Professionals’ role in preventing elder financial abuse

Professionals’ role in preventing elder financial abuse

by Katerina Peiros, ATI, Hartwell Legal, and Christine Smyth, ATI

Professionals should take an active role in protecting the elderly to minimise financial abuse from their relatives.

The demographic of the Australian population is changing — life span is increasing and with it there is an increase in the proportion of the population called “aged”.1

Of those between 80 and 84 years old, 12% have some form of dementia. For those over 94, it is 40%.2

These demographic features drive the ever-growing need for members of our ageing population to have a substituted decision-maker, to assist them in managing their affairs as their capacity declines, either through an enduring power of attorney or a court-appointed administrator.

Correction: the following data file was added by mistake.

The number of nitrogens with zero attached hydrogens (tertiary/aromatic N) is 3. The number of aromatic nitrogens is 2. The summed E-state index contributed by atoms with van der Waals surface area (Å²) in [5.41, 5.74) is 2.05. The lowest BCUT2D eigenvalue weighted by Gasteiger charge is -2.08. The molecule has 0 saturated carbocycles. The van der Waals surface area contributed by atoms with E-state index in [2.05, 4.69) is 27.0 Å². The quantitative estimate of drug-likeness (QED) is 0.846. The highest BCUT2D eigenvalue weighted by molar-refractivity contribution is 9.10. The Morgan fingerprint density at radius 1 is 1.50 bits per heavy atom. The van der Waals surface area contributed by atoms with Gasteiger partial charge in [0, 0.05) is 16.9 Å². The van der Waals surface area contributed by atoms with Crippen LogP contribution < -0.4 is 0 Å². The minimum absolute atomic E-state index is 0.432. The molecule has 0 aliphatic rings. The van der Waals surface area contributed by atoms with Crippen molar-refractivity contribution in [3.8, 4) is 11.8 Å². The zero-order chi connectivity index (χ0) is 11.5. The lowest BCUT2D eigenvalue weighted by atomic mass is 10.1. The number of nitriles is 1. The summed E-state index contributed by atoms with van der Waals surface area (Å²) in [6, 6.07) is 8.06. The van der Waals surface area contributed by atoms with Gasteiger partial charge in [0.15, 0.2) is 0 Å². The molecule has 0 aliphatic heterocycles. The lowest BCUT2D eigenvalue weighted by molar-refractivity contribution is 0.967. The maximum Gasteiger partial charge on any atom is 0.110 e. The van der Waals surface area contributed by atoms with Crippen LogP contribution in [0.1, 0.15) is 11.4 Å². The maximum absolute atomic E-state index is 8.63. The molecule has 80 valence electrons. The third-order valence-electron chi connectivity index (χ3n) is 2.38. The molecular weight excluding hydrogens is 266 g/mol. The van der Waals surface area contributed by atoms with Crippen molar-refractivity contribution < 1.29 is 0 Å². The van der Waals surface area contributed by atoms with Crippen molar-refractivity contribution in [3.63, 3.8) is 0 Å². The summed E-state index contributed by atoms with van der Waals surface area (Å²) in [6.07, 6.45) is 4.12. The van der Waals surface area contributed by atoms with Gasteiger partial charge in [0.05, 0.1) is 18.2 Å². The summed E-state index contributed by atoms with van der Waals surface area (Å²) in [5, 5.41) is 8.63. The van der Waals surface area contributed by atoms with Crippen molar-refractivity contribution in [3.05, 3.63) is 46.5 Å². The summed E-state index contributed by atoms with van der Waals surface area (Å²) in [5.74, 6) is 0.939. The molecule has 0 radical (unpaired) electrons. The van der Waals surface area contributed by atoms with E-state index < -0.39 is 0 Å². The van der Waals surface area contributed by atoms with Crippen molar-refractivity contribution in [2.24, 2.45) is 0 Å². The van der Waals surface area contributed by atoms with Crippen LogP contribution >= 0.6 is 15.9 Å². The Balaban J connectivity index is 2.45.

This cohort holds significant wealth and the statistics demonstrate they are dangerously exposed to the unscrupulous, with the Queensland Elder Abuse Prevention Unit estimating the cost of elder financial abuse to be around  $1.8b.3 The Victorian Royal Commission into Family Violence has heard that 92% of abuse of the elderly is perpetrated by adult c children. Victoria reports 179 of its elderly lost in the region of $56.7m in the years 2013-14 through elder financial abuse. Aligned with those figures, the Public Trustee of Queensland reports that enduring powers of attorney are the main source of reported financial abuse to older people.4  The Public Trustee is typically appointed as a financial administrator if a suitable alternative is not available.